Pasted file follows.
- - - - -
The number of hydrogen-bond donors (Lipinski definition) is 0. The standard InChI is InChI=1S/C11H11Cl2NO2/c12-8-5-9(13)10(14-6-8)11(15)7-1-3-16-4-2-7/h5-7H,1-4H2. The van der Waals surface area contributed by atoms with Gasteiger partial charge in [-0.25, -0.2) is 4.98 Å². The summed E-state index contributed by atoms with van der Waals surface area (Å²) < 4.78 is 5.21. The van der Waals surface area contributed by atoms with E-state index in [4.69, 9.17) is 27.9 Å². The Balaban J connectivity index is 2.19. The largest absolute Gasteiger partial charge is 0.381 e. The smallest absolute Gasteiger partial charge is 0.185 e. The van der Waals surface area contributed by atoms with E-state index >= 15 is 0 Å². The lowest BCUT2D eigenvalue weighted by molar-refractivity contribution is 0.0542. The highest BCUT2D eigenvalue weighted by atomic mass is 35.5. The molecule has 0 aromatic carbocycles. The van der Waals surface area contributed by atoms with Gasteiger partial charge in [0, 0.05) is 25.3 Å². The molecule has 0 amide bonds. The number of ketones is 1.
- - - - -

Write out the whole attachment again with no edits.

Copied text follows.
The number of hydrogen-bond donors (Lipinski definition) is 0. The standard InChI is InChI=1S/C11H11Cl2NO2/c12-8-5-9(13)10(14-6-8)11(15)7-1-3-16-4-2-7/h5-7H,1-4H2. The van der Waals surface area contributed by atoms with Gasteiger partial charge in [-0.25, -0.2) is 4.98 Å². The summed E-state index contributed by atoms with van der Waals surface area (Å²) < 4.78 is 5.21. The van der Waals surface area contributed by atoms with E-state index in [4.69, 9.17) is 27.9 Å². The Balaban J connectivity index is 2.19. The largest absolute Gasteiger partial charge is 0.381 e. The smallest absolute Gasteiger partial charge is 0.185 e. The van der Waals surface area contributed by atoms with E-state index >= 15 is 0 Å². The lowest BCUT2D eigenvalue weighted by molar-refractivity contribution is 0.0542. The highest BCUT2D eigenvalue weighted by atomic mass is 35.5. The molecule has 0 aromatic carbocycles. The van der Waals surface area contributed by atoms with Gasteiger partial charge in [0, 0.05) is 25.3 Å². The molecule has 0 amide bonds. The number of ketones is 1.